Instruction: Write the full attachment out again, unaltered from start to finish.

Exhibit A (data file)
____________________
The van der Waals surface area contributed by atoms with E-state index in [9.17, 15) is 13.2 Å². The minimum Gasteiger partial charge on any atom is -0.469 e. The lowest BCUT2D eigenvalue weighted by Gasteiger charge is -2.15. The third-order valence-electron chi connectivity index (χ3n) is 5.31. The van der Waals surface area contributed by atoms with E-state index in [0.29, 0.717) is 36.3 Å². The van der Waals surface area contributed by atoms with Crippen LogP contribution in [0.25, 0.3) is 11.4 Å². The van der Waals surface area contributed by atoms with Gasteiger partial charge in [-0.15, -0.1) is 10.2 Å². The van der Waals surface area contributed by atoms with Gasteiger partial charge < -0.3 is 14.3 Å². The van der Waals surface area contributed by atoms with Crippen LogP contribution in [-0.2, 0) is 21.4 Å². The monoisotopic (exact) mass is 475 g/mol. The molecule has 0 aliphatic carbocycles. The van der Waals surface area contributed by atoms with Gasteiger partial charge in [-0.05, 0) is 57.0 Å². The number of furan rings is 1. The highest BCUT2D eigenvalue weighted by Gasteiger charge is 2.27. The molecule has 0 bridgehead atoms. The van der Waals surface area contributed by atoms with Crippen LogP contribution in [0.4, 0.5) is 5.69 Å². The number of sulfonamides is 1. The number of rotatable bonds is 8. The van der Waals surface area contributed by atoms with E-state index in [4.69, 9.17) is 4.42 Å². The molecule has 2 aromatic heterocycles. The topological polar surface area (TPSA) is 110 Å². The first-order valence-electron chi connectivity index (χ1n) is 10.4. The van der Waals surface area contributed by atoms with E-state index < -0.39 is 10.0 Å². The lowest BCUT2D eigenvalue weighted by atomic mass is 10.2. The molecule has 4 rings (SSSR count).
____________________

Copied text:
The van der Waals surface area contributed by atoms with E-state index in [9.17, 15) is 13.2 Å². The minimum Gasteiger partial charge on any atom is -0.469 e. The lowest BCUT2D eigenvalue weighted by Gasteiger charge is -2.15. The third-order valence-electron chi connectivity index (χ3n) is 5.31. The van der Waals surface area contributed by atoms with E-state index in [0.29, 0.717) is 36.3 Å². The van der Waals surface area contributed by atoms with Crippen LogP contribution in [0.25, 0.3) is 11.4 Å². The van der Waals surface area contributed by atoms with Gasteiger partial charge in [-0.15, -0.1) is 10.2 Å². The van der Waals surface area contributed by atoms with Gasteiger partial charge < -0.3 is 14.3 Å². The van der Waals surface area contributed by atoms with Crippen LogP contribution in [-0.2, 0) is 21.4 Å². The monoisotopic (exact) mass is 475 g/mol. The molecule has 0 aliphatic carbocycles. The van der Waals surface area contributed by atoms with Gasteiger partial charge in [-0.05, 0) is 57.0 Å². The number of furan rings is 1. The highest BCUT2D eigenvalue weighted by Gasteiger charge is 2.27. The molecule has 0 bridgehead atoms. The van der Waals surface area contributed by atoms with Crippen LogP contribution in [0.4, 0.5) is 5.69 Å². The number of sulfonamides is 1. The number of rotatable bonds is 8. The van der Waals surface area contributed by atoms with E-state index in [4.69, 9.17) is 4.42 Å². The molecule has 2 aromatic heterocycles. The topological polar surface area (TPSA) is 110 Å². The first-order valence-electron chi connectivity index (χ1n) is 10.4. The van der Waals surface area contributed by atoms with E-state index < -0.39 is 10.0 Å². The lowest BCUT2D eigenvalue weighted by atomic mass is 10.2. The molecule has 4 rings (SSSR count).